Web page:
Ten new-born lambs were necropsied at various intervals after artificial infection with Rift Valley fever
virus for the study of the sequential development of the hepatic lesions.
During the late stage of the disease, the livers were slightly to moderately swollen and mottled yellow,
orange-brown and red. Greyish-white foci, approximately 0,25-0,5mm in diameter, were also scattered
throughout the parenchyma.
Microscopically, the liver lesions progressed from sparsely distributed acidophilic bodies and hepatocytes,
revealing acidophilic degeneration and necrosis 6-12h post-inoculation, to small randomly scattered primary
foci of necrosis 12-24h after infection. At 30-36h, these primary foci were larger and more circumscribed. In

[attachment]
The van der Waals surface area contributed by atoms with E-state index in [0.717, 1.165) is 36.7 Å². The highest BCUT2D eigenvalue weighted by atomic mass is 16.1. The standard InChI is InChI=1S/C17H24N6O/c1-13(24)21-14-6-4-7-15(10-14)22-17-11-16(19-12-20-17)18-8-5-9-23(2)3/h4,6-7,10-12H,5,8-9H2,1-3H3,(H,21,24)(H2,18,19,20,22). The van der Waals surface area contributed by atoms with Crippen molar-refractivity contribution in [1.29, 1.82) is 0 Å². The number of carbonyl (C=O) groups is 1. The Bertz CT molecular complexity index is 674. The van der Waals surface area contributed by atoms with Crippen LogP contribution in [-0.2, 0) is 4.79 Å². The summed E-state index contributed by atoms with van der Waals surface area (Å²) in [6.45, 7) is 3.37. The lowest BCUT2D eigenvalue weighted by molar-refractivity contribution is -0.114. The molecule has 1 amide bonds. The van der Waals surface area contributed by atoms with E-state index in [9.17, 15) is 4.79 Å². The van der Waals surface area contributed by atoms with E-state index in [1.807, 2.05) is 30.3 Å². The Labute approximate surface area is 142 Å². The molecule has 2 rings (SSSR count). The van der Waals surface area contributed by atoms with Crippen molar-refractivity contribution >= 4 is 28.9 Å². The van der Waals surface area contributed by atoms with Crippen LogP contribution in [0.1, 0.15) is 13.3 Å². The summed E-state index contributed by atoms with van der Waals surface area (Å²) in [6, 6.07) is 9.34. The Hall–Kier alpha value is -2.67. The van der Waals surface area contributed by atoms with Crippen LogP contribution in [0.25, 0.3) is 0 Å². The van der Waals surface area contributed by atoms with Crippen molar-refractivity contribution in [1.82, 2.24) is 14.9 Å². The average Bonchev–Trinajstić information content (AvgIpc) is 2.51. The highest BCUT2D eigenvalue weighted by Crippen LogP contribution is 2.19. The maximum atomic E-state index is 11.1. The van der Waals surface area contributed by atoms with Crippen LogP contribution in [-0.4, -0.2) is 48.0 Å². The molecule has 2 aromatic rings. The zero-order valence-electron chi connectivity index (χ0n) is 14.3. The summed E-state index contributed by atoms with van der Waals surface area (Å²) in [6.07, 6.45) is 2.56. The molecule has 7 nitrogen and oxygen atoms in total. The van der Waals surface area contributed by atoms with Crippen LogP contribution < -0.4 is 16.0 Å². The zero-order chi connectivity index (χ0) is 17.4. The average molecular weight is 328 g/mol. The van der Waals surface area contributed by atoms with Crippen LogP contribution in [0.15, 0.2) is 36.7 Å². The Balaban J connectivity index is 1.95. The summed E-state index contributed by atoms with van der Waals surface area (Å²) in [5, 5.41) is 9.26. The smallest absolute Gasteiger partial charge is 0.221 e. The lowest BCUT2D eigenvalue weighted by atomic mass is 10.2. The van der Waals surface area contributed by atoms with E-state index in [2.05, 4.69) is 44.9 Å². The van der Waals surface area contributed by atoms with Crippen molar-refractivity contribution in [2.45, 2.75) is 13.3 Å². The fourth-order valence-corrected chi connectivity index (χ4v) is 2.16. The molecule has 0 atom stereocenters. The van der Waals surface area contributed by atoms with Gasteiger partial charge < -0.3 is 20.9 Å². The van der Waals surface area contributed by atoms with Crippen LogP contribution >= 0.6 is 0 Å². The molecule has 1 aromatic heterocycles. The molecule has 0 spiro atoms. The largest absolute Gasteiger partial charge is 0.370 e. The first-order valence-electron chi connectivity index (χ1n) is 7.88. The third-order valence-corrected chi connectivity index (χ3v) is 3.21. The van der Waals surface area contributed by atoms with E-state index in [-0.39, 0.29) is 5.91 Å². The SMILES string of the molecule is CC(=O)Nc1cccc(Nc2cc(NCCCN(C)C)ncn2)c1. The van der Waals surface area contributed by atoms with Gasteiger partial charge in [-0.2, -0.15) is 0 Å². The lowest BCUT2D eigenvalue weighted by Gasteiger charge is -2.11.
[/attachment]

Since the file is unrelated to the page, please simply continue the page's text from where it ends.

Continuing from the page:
addition, numerous acidophilic bodies and necrotic hepatocytes were dispersed throughout the markedly degenerated
parenchyma. The terminal stage of the disease (48-53h after inoculation), was characterized by massive
hepatic necrosis in which primary foci of necrosis could still be recognized as dense aggregates of cytoplasmic and nuclear debris.
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